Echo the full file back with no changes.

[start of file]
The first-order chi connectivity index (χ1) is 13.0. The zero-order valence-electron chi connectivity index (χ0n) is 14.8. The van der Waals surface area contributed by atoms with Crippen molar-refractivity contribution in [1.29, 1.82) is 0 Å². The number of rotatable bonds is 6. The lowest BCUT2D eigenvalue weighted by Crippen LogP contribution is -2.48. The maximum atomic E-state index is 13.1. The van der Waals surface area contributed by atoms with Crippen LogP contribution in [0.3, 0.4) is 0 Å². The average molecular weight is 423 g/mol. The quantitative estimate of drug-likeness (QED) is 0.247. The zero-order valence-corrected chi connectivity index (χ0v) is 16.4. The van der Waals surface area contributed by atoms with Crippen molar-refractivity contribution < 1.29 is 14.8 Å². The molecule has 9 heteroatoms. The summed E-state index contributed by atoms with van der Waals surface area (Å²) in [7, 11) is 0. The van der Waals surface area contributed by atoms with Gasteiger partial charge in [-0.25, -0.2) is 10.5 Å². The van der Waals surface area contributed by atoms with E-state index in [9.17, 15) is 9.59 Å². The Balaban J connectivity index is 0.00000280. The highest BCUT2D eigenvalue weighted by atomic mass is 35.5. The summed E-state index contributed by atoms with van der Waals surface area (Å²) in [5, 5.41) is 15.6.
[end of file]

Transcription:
The first-order chi connectivity index (χ1) is 13.0. The zero-order valence-electron chi connectivity index (χ0n) is 14.8. The van der Waals surface area contributed by atoms with Crippen molar-refractivity contribution in [1.29, 1.82) is 0 Å². The number of rotatable bonds is 6. The lowest BCUT2D eigenvalue weighted by Crippen LogP contribution is -2.48. The maximum atomic E-state index is 13.1. The van der Waals surface area contributed by atoms with Crippen LogP contribution in [0.3, 0.4) is 0 Å². The average molecular weight is 423 g/mol. The quantitative estimate of drug-likeness (QED) is 0.247. The zero-order valence-corrected chi connectivity index (χ0v) is 16.4. The van der Waals surface area contributed by atoms with Crippen molar-refractivity contribution < 1.29 is 14.8 Å². The molecule has 9 heteroatoms. The summed E-state index contributed by atoms with van der Waals surface area (Å²) in [7, 11) is 0. The van der Waals surface area contributed by atoms with Gasteiger partial charge in [-0.25, -0.2) is 10.5 Å². The van der Waals surface area contributed by atoms with E-state index in [9.17, 15) is 9.59 Å². The Balaban J connectivity index is 0.00000280. The highest BCUT2D eigenvalue weighted by atomic mass is 35.5. The summed E-state index contributed by atoms with van der Waals surface area (Å²) in [5, 5.41) is 15.6.